The Ballad of Cable Hogue (1970)It’s taken me too long to get around to watching The Ballad of Cable Hogue (1970) I don’t know why really either, not knowing what it was really about until I thought, just stick it on, sit back and relax. And relax I did as another turn of the century Sam Peckinpah western unfolded. A more gentle affair from a director known for his bloody violence that will always be associated with him, which overlooks the rest of his work. which includes this. 

A man who is left to die has to go on a journey that begins with survival and revenge becomes so much more when he Cable Hogue (Jason Robards) finds  what he has prayed for the last few days, dehydrated and desperate for salvation. Not really a religious man he turns to God, who is directed towards the water that he has been praying for. Leading him once back into civilization and financial success in the form of a stagecoach station that he hopes to construct. Taking the opportunity to reap what he has been given.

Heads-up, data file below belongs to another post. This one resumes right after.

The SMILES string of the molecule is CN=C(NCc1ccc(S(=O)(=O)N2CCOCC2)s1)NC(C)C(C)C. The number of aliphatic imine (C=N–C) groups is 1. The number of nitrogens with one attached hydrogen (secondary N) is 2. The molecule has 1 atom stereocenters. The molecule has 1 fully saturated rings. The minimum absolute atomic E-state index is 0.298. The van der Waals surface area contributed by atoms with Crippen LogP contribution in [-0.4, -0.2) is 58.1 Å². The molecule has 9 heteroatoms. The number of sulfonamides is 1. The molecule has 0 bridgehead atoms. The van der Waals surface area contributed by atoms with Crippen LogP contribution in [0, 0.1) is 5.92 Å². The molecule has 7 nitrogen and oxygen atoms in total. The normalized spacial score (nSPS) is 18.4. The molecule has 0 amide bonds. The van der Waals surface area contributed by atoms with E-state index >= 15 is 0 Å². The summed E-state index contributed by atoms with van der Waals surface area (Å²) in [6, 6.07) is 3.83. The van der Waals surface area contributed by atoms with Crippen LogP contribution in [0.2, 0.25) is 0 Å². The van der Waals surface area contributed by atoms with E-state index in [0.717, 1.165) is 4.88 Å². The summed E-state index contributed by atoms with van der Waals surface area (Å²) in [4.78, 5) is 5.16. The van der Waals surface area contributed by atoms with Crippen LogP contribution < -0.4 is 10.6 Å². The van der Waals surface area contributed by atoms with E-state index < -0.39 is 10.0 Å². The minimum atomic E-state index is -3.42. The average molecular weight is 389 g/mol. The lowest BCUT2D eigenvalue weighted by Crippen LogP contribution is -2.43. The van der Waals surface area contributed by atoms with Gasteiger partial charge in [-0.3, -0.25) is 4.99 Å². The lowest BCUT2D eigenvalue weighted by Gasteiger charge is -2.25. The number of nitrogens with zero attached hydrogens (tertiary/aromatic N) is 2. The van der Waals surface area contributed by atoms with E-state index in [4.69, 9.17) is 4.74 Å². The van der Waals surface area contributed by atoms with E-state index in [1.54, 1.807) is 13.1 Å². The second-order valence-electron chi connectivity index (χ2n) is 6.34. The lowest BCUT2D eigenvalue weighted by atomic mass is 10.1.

This gift of water is something he isn’t so easy to give away, charging everyone at first just drink from it, costing one man his life and a philandering preacher man Joshua (David Warner) an uneasy hand in friendship.

It seems whatever Hogue has to do gain respect and trust he has a fight on his hand, with the little he has he later reaps from those who love him. Especially one prostitute Hildy (Stella Stevens) who he sees so much hope and love in, he will go to the other side of the Earth for her. Who we are first introduced to in most masculine way, that is forever burned in the viewers mind. We are seeing a flawed and imperfect man who wants to make his mark, to be known by a few.